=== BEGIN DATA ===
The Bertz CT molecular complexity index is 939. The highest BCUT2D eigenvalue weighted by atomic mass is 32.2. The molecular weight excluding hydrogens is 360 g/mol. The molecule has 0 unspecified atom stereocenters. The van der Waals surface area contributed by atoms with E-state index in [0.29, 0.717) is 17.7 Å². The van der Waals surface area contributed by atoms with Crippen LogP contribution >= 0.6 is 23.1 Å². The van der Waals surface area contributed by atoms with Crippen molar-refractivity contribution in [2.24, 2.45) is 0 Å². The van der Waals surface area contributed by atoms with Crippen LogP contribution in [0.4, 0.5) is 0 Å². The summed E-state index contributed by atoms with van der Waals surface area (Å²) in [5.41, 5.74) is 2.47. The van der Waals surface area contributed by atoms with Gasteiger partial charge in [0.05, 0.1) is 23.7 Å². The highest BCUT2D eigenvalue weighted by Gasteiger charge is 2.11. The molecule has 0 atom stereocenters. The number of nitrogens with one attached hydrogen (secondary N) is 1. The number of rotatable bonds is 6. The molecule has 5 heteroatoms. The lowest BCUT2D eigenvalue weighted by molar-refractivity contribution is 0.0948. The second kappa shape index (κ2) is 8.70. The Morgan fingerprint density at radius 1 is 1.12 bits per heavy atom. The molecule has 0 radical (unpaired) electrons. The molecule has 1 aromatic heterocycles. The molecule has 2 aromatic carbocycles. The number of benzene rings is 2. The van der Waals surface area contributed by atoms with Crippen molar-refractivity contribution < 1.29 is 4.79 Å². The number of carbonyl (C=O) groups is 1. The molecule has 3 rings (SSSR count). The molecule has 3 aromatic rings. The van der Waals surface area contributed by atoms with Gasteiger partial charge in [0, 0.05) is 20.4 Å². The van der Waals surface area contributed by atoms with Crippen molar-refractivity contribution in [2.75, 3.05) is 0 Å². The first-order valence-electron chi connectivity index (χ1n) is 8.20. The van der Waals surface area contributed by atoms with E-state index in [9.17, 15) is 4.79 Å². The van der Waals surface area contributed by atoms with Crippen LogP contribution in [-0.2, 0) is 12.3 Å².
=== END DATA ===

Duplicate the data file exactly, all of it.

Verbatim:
The Bertz CT molecular complexity index is 939. The highest BCUT2D eigenvalue weighted by atomic mass is 32.2. The molecular weight excluding hydrogens is 360 g/mol. The molecule has 0 unspecified atom stereocenters. The van der Waals surface area contributed by atoms with E-state index in [0.29, 0.717) is 17.7 Å². The van der Waals surface area contributed by atoms with Crippen LogP contribution >= 0.6 is 23.1 Å². The van der Waals surface area contributed by atoms with Crippen molar-refractivity contribution in [2.24, 2.45) is 0 Å². The van der Waals surface area contributed by atoms with Crippen LogP contribution in [0.4, 0.5) is 0 Å². The summed E-state index contributed by atoms with van der Waals surface area (Å²) in [5.41, 5.74) is 2.47. The van der Waals surface area contributed by atoms with Gasteiger partial charge in [0.05, 0.1) is 23.7 Å². The highest BCUT2D eigenvalue weighted by Gasteiger charge is 2.11. The molecule has 0 atom stereocenters. The number of nitrogens with one attached hydrogen (secondary N) is 1. The number of rotatable bonds is 6. The molecule has 5 heteroatoms. The lowest BCUT2D eigenvalue weighted by molar-refractivity contribution is 0.0948. The second kappa shape index (κ2) is 8.70. The Morgan fingerprint density at radius 1 is 1.12 bits per heavy atom. The molecule has 0 radical (unpaired) electrons. The molecule has 1 aromatic heterocycles. The molecule has 2 aromatic carbocycles. The number of benzene rings is 2. The van der Waals surface area contributed by atoms with Crippen molar-refractivity contribution < 1.29 is 4.79 Å². The number of carbonyl (C=O) groups is 1. The molecule has 3 rings (SSSR count). The molecule has 3 aromatic rings. The van der Waals surface area contributed by atoms with Gasteiger partial charge in [0, 0.05) is 20.4 Å². The van der Waals surface area contributed by atoms with Crippen molar-refractivity contribution in [2.75, 3.05) is 0 Å². The first-order valence-electron chi connectivity index (χ1n) is 8.20. The van der Waals surface area contributed by atoms with E-state index in [9.17, 15) is 4.79 Å². The van der Waals surface area contributed by atoms with Crippen LogP contribution in [-0.2, 0) is 12.3 Å².